Not at Wadsworth. Around 75 10-12th graders on Friday nights. That doesn’t count another 30+ freshman (that only play freshman) who don’t dress Friday nights. And those numbers may be a tad down from some years, not sure. Yet again- That’s Wadsworth, with a very big program, starting in youth.
 
I actually think 8 man football is a good option if a school can make work. Still allows for kids to experience the sport and fans get to watch some football.
 
Just wondering what crowds have been like at those schools with 8 man. Especially those trying for 1st year...like Sebring McKinley.
 
This is not new, numbers in football & all sports are down, I know of several boys & girl basketball teams that are Division-I schools who only have a JV & Varsity hoops teams & the same with baseball, so in these days for a while it has been that way, less kids participate. I also have talked to numerous Coaches in those sports also who don't even half to cut anyone, as they did in the past.
 
Just wondering what crowds have been like at those schools with 8 man. Especially those trying for 1st year...like Sebring McKinley.
I had occasion to watch a few minutes of a Sebring home game against Matthews some time ago, and recall attendance being very sparse, they had maybe a few hundred spectators at the game. Have no idea how many fans they had for their home games so far this year however...
 
Not at Wadsworth. Around 75 10-12th graders on Friday nights. That doesn’t count another 30+ freshman (that only play freshman) who don’t dress Friday nights. And those numbers may be a tad down from some years, not sure. Yet again- That’s Wadsworth, with a very big program, starting in youth.
What seems to be happening is the competitive and the sports culture gap at schools seems to be widening (just not football) some schools treat sports for what they used to be which was a extra curricular activity where you would try hard and practice with your buddies for a couple months a year and hang it when the season was over. Other schools now treat it as a job with a year round commitment where kids and families have to choose sports over having a life and must have finances to support this obligation.
 
I have no idea what these Oberlin players have going on, but not all colds are created equal. I've had some where I can still get along while my nose runs like a garden hose, and I've had others with more severe congestion where I'm not much good to anyone for a couple days.

What seems to be happening is the competitive and the sports culture gap at schools seems to be widening (just not football) some schools treat sports for what they used to be which was a extra curricular activity where you would try hard and practice with your buddies for a couple months a year and hang it when the season was over. Other schools now treat it as a job with a year round commitment where kids and families have to choose sports over having a life and must have finances to support this obligation.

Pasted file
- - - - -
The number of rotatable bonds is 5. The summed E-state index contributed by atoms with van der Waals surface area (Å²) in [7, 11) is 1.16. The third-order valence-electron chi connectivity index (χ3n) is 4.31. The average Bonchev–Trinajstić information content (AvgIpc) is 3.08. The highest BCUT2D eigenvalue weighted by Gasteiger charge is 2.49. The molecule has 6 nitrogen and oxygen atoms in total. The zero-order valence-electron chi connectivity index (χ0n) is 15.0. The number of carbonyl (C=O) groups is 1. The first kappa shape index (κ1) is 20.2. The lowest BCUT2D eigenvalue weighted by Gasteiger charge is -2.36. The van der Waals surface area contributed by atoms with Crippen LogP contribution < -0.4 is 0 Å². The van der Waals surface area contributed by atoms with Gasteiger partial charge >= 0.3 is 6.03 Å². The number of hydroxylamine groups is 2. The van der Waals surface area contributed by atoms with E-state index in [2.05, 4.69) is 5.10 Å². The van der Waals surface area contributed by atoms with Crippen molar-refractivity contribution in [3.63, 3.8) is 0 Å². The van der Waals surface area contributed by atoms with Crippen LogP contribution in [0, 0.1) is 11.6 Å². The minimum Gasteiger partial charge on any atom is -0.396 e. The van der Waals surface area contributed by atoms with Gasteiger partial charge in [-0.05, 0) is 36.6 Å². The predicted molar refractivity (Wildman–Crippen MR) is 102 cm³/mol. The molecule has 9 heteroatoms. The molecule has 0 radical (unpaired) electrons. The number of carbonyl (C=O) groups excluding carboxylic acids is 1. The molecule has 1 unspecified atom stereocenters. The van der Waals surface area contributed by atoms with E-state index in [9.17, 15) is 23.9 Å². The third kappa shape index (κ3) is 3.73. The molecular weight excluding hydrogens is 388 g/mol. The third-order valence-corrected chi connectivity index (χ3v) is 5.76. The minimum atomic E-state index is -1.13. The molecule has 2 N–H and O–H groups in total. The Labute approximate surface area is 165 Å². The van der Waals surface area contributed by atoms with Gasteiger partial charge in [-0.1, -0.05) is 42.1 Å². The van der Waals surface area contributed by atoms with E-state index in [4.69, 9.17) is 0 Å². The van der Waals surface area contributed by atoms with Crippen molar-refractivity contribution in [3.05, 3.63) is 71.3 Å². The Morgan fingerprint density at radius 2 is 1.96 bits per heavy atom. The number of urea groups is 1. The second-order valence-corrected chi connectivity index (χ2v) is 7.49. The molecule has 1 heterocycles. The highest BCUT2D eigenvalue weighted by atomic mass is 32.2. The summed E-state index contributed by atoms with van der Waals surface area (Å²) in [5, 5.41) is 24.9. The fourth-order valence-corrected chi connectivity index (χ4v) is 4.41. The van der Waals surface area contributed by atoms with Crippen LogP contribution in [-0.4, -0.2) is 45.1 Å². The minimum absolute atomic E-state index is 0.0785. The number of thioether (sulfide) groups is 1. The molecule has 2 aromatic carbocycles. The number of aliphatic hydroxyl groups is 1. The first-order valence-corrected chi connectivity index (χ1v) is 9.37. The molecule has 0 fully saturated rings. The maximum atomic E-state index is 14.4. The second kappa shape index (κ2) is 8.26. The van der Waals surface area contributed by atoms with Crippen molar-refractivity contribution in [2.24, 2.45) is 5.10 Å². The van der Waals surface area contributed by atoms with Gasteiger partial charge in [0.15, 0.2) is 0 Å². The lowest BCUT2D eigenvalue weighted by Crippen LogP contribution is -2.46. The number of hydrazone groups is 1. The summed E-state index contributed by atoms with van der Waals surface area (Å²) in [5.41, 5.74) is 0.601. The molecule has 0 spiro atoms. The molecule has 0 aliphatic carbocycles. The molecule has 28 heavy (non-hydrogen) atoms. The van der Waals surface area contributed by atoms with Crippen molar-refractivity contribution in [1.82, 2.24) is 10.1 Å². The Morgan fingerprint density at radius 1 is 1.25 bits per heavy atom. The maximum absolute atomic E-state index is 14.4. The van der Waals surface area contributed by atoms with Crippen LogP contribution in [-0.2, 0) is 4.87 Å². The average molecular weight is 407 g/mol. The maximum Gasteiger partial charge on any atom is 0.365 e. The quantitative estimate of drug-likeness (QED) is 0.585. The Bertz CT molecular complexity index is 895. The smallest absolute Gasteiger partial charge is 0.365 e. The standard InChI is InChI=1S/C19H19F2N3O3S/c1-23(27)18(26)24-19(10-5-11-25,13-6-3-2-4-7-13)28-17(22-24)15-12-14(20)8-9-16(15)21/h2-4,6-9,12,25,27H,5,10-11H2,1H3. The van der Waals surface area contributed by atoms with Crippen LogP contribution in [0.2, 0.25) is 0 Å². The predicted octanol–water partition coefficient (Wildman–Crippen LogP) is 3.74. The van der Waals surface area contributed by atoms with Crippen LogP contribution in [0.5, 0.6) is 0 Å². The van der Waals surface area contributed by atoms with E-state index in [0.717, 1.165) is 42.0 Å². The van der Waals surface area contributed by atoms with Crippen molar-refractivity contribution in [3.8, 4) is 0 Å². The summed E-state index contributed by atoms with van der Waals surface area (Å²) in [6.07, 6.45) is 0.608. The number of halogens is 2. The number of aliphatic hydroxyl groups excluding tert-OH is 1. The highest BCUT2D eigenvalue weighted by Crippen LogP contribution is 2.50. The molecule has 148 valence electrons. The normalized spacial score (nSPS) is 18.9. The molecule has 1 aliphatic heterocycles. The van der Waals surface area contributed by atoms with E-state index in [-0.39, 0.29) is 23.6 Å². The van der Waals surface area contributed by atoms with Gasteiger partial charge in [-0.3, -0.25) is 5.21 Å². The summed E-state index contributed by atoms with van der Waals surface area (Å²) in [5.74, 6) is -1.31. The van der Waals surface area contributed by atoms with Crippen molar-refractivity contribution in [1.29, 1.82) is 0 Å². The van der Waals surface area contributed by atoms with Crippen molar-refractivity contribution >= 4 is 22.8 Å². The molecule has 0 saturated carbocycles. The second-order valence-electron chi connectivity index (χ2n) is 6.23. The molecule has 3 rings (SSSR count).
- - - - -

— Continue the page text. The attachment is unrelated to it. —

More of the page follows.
I'd also argue that some schools have shifted extracurriculars the other way from the starting point and have become more about the social aspect and less caring about personal improvement and the opportunity to compete. That widens the gap even further when compared to the schools that have adopted the 24/7/365 mentality.

In some cases, the shift is due to the coaches' and administrations' expectations, but in many cases, it's what the kids make of it because, at the end of the day, the kids are the majority. I've experienced this myself in the sport I most recently coached ('10-'22). I had several years of kids who wanted to improve and compete and eventually wanted to compete against the absolute best we could schedule. That group eventually aged out and was replaced by a cohort that is much less concerned about competition and more concerned about the social aspect of being on a team. My expectations did not change as drastically, and I eventually realized my expectations were never going to come down to meet theirs, and theirs were not going to come up far enough to meet mine, not that the kids owed me anything. The solution was for me to move on and see if someone else could create the experience they were looking for.
 
This is what the Covidiots and germaphobes have brought us to over the past 3.5 years...
Don't want to get into a political conversation, but I will say that if a team has a covid outbreak, the right thing to do would be to ensure that the kids affected don't play. If that means not having a game, so be it. It is really unfair to subject another team to an outbreak.
 
The trend toward sport specialization has reduced roster numbers across sports. Kids that used to play 2 or 3 sports are now playing just one or 2.
 
Don't want to get into a political conversation, but I will say that if a team has a covid outbreak, the right thing to do would be to ensure that the kids affected don't play. If that means not having a game, so be it. It is really unfair to subject another team to an outbreak.
The game is outdoors which means the risk is basically zero of transmitting.
 
.
Top